Japan Geoscience Union Meeting 2016

Presentation information

International Session (Poster)

Symbol S (Solid Earth Sciences) » S-CG Complex & General

[S-CG19] Hydrogen in the Earth's interior from the crust to the core

Mon. May 23, 2016 5:15 PM - 6:30 PM Poster Hall (International Exhibition Hall HALL6)

Convener:*Bjorn Mysen(Geophysical Laboratory, Carnegie Inst. Washington), Eiji Ohtani(Department of Earth and Planetary Materials Science, Graduate School of Science, Tohoku University), Toru Inoue(Geodynamics Research Center, Ehime University)

5:15 PM - 6:30 PM

[SCG19-P09] Water solution mechanisms in magmas: insights from ex situ piston-cylinder and in situ hydrothermal diamond anvil cell experiments.

*Charles LE LOSQ1,2, Bjorn O. Mysen1, Celia Dalou3, Pamela Arriagada4,5, George D. Cody1 (1.Geophysical Laboratory, Carnegie Institution of Washington, USA, 2.Research School of Earth Sciences, The Australian National University, Australia, 3.Department of Earth Sciences, University of Minnesota, USA, 4.Department of Terrestrial Magnetism, Carnegie Institution of Washington, USA, 5.University of Washington, USA)

Keywords:water, magma, silicate melt, diamond anvil cell, NMR spectroscopy, Raman spectroscopy

The global cycle of water on Earth involves different reservoirs in the solid Earth (Earth’s crust, mantle, and potentially core) and its surface (atmo-, hydro- and biospheres). Exchanges of water between them occur in specific geological settings, such as subduction zones, mid-ocean ridges or intraplate volcanisms. Each of those settings implies magmatic activity, in which silicate melts play a determining role as they carry water from depth to surface. Furthermore, magmas rheological and thermodynamic properties are strongly affected by dissolved water that, hence, influences transfers of matter and heat in the crust and in superficial volcanic systems. However, the mechanisms of water incorporation in silicate melts are still not well understood, and, in particular, their dependence to melt chemistry, temperature and pressure remain to be fully assessed.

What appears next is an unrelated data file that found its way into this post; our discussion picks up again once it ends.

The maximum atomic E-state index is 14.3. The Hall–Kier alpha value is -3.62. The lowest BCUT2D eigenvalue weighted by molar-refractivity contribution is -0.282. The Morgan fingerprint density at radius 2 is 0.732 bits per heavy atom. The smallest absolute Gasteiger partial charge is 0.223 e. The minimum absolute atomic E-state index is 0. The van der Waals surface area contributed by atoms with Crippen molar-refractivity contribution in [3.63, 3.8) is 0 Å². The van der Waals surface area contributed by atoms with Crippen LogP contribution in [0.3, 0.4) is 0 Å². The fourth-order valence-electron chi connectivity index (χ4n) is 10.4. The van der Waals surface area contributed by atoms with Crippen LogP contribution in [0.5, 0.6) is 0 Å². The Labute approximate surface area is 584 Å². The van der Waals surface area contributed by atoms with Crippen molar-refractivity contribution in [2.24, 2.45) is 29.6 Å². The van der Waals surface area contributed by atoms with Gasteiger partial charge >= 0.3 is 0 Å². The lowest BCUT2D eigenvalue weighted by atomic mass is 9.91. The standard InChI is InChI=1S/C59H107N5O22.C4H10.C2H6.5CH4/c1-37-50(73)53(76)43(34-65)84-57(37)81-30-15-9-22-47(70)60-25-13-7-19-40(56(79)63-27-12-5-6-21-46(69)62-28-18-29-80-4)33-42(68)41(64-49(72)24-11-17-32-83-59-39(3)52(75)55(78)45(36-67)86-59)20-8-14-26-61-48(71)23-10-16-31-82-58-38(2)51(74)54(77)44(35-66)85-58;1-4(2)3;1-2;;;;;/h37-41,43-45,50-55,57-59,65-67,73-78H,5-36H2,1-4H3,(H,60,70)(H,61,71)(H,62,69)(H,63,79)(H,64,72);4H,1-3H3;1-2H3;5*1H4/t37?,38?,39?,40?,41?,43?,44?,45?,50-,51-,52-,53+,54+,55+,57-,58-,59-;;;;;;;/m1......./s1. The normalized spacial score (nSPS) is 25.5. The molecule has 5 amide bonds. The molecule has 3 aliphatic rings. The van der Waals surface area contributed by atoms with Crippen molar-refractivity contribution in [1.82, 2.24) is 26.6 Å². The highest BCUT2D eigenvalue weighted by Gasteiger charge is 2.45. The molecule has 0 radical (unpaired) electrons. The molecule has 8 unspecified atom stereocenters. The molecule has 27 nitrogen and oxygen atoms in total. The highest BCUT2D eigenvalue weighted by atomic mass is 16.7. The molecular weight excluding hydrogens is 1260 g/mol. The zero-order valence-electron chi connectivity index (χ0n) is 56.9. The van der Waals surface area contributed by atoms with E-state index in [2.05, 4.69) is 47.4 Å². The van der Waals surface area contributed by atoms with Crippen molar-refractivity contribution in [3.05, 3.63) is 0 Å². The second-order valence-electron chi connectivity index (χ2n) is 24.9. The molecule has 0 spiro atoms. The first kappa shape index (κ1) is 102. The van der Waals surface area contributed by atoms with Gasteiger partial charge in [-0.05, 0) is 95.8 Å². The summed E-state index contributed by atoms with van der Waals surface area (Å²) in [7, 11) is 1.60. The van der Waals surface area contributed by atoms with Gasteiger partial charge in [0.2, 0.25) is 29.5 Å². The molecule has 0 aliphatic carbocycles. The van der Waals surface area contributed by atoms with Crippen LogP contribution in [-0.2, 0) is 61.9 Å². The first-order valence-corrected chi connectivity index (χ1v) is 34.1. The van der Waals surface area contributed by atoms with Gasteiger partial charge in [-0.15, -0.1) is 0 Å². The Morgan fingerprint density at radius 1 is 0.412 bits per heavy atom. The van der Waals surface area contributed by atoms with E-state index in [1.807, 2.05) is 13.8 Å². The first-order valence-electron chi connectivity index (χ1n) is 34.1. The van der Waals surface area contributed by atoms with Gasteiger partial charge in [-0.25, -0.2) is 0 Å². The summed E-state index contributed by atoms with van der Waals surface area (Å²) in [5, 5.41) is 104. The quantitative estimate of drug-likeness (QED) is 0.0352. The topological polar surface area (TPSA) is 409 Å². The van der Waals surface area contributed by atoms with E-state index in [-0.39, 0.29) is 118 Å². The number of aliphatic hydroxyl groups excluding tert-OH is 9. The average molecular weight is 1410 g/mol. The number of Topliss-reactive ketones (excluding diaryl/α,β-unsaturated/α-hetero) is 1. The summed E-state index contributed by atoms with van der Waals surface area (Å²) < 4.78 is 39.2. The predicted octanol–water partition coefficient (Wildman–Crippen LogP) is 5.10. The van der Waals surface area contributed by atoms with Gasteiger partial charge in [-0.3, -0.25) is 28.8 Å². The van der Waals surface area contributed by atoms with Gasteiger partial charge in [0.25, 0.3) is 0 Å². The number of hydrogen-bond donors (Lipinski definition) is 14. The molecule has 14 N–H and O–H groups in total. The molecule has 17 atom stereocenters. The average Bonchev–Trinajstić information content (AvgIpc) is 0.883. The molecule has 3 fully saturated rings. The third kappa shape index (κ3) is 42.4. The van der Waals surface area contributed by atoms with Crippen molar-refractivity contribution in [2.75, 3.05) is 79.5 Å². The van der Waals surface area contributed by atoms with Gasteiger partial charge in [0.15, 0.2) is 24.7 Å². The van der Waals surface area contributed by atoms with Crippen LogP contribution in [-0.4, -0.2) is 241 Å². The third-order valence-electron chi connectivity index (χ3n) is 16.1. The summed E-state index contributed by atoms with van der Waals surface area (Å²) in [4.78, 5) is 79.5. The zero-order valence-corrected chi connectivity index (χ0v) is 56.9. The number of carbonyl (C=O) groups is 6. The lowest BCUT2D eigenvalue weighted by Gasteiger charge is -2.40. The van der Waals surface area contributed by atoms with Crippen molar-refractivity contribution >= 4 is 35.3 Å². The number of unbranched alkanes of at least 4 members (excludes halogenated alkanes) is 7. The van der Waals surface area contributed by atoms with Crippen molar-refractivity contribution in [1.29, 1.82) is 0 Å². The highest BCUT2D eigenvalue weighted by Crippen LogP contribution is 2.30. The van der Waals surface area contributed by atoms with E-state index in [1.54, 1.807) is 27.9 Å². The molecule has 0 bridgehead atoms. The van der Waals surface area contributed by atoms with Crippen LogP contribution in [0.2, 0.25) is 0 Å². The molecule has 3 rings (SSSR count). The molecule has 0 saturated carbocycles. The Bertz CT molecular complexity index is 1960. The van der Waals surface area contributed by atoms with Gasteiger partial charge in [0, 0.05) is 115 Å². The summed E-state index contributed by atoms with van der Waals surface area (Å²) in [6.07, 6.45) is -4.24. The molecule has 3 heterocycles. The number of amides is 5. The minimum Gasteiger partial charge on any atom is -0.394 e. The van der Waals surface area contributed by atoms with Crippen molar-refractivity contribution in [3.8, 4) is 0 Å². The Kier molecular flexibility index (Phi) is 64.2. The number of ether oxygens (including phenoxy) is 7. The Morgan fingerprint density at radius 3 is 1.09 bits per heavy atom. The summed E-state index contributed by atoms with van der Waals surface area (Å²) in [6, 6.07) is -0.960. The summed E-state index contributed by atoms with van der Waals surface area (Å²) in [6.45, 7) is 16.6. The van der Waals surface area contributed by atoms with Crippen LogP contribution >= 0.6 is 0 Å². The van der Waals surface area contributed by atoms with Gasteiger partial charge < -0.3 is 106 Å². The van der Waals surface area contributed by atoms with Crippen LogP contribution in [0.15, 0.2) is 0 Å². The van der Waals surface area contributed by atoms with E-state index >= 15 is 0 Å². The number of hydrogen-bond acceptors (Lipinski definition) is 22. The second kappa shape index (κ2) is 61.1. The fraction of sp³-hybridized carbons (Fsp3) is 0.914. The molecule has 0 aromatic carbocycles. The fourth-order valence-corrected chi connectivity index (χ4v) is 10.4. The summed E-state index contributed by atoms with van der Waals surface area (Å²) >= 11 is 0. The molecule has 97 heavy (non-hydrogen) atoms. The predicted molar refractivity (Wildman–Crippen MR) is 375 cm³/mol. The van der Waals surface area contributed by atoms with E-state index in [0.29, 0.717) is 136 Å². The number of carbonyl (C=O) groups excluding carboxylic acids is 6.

To address those issues, we investigated alkali (Li+, Na+, K+) silicate, and sodium and calcium aluminosilicate melts containing various quantities of dissolved water. The melts were hydrated with a given amount of water in piston-cylinder apparatus, and studied ex situ after quenching using 1H, 2H and 29Si Nuclear Magnetic Resonance, Infrared and Raman spectroscopy. Furthermore, using Raman spectroscopy, we probed in situ melts at equilibrium with aqueous fluids in hydrothermal diamond anvil cells (HDACs). While the ex situ data allow us to observe the melt structure and water environment at conditions corresponding to the glass transition, in situ data allow us to gather knowledge at higher P-T conditions, relevant to the Earth crust and upper mantle.
Results show that the environment of water in quenched melts is deeply affected by the melt composition. For instance, in silicate melts, increasing alkali ionic radius promotes water reaction with the silicate network, while the protons reside in environments with smaller volumes. The comparison of ex situ data for two sodium and calcium alumino-silicate melts further substantiates this dependence to melt composition, but also suggest that aluminum might help stabilizing the H+ local environment. At temperatures much higher than the glass transition, Raman data from HDAC experiments show that the O-H stretching vibration, and hence the O-O distances around H+, becomes more similar between the sodium and calcium alumino-silicate melts. Deconvolution and peak fitting analysis of the Raman peaks assigned to T-O stretching in TO4 tetrahedral units in the glasses and melts further show a strong depolymerisation of the melts, which depends on melt temperature and initial composition. This complex environment of water in hydrous silicate melts induces non-linear variations of their transport properties as a function of water content, major element composition and temperature. Such knowledge can be integrated in models of magma mobility in the Earth crust, and of possible extrusive mechanisms at the Earth surface.